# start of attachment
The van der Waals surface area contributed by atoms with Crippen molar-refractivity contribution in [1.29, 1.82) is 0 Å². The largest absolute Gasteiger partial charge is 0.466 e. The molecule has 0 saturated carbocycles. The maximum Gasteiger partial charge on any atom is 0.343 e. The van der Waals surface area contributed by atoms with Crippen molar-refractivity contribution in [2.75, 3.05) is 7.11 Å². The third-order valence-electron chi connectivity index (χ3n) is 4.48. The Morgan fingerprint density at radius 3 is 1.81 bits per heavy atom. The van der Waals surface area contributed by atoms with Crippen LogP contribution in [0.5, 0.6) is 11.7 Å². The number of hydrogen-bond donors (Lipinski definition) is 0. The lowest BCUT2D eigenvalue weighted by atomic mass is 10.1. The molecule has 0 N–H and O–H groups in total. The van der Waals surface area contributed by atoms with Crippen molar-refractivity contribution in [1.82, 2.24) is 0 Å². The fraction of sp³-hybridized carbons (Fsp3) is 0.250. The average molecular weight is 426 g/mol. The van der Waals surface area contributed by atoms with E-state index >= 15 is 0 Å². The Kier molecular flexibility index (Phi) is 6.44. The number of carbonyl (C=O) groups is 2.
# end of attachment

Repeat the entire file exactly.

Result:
The van der Waals surface area contributed by atoms with Crippen molar-refractivity contribution in [1.29, 1.82) is 0 Å². The largest absolute Gasteiger partial charge is 0.466 e. The molecule has 0 saturated carbocycles. The maximum Gasteiger partial charge on any atom is 0.343 e. The van der Waals surface area contributed by atoms with Crippen molar-refractivity contribution in [2.75, 3.05) is 7.11 Å². The third-order valence-electron chi connectivity index (χ3n) is 4.48. The Morgan fingerprint density at radius 3 is 1.81 bits per heavy atom. The van der Waals surface area contributed by atoms with Crippen LogP contribution in [0.5, 0.6) is 11.7 Å². The number of hydrogen-bond donors (Lipinski definition) is 0. The lowest BCUT2D eigenvalue weighted by atomic mass is 10.1. The molecule has 0 N–H and O–H groups in total. The van der Waals surface area contributed by atoms with Crippen molar-refractivity contribution in [1.82, 2.24) is 0 Å². The fraction of sp³-hybridized carbons (Fsp3) is 0.250. The average molecular weight is 426 g/mol. The van der Waals surface area contributed by atoms with E-state index >= 15 is 0 Å². The Kier molecular flexibility index (Phi) is 6.44. The number of carbonyl (C=O) groups is 2.